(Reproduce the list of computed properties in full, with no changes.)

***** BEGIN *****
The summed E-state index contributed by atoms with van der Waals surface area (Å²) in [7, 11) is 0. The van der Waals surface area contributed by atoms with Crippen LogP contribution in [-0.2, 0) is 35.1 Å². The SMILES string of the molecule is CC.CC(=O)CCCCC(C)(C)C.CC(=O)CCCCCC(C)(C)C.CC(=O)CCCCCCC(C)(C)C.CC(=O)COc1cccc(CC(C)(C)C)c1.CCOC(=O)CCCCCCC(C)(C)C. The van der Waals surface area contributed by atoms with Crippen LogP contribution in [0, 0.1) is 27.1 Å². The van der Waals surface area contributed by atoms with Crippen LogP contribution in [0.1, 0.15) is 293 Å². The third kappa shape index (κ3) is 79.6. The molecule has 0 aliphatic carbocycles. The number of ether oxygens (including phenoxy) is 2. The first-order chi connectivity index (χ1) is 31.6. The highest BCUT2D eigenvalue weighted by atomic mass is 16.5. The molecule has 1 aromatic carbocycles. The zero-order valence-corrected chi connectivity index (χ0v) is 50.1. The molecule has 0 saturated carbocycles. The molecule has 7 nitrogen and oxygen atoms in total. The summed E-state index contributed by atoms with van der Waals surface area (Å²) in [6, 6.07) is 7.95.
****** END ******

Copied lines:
The summed E-state index contributed by atoms with van der Waals surface area (Å²) in [7, 11) is 0. The van der Waals surface area contributed by atoms with Crippen LogP contribution in [-0.2, 0) is 35.1 Å². The SMILES string of the molecule is CC.CC(=O)CCCCC(C)(C)C.CC(=O)CCCCCC(C)(C)C.CC(=O)CCCCCCC(C)(C)C.CC(=O)COc1cccc(CC(C)(C)C)c1.CCOC(=O)CCCCCCC(C)(C)C. The van der Waals surface area contributed by atoms with Crippen LogP contribution in [0, 0.1) is 27.1 Å². The van der Waals surface area contributed by atoms with Crippen LogP contribution in [0.1, 0.15) is 293 Å². The third kappa shape index (κ3) is 79.6. The molecule has 0 aliphatic carbocycles. The number of ether oxygens (including phenoxy) is 2. The first-order chi connectivity index (χ1) is 31.6. The highest BCUT2D eigenvalue weighted by atomic mass is 16.5. The molecule has 1 aromatic carbocycles. The zero-order valence-corrected chi connectivity index (χ0v) is 50.1. The molecule has 0 saturated carbocycles. The molecule has 7 nitrogen and oxygen atoms in total. The summed E-state index contributed by atoms with van der Waals surface area (Å²) in [6, 6.07) is 7.95.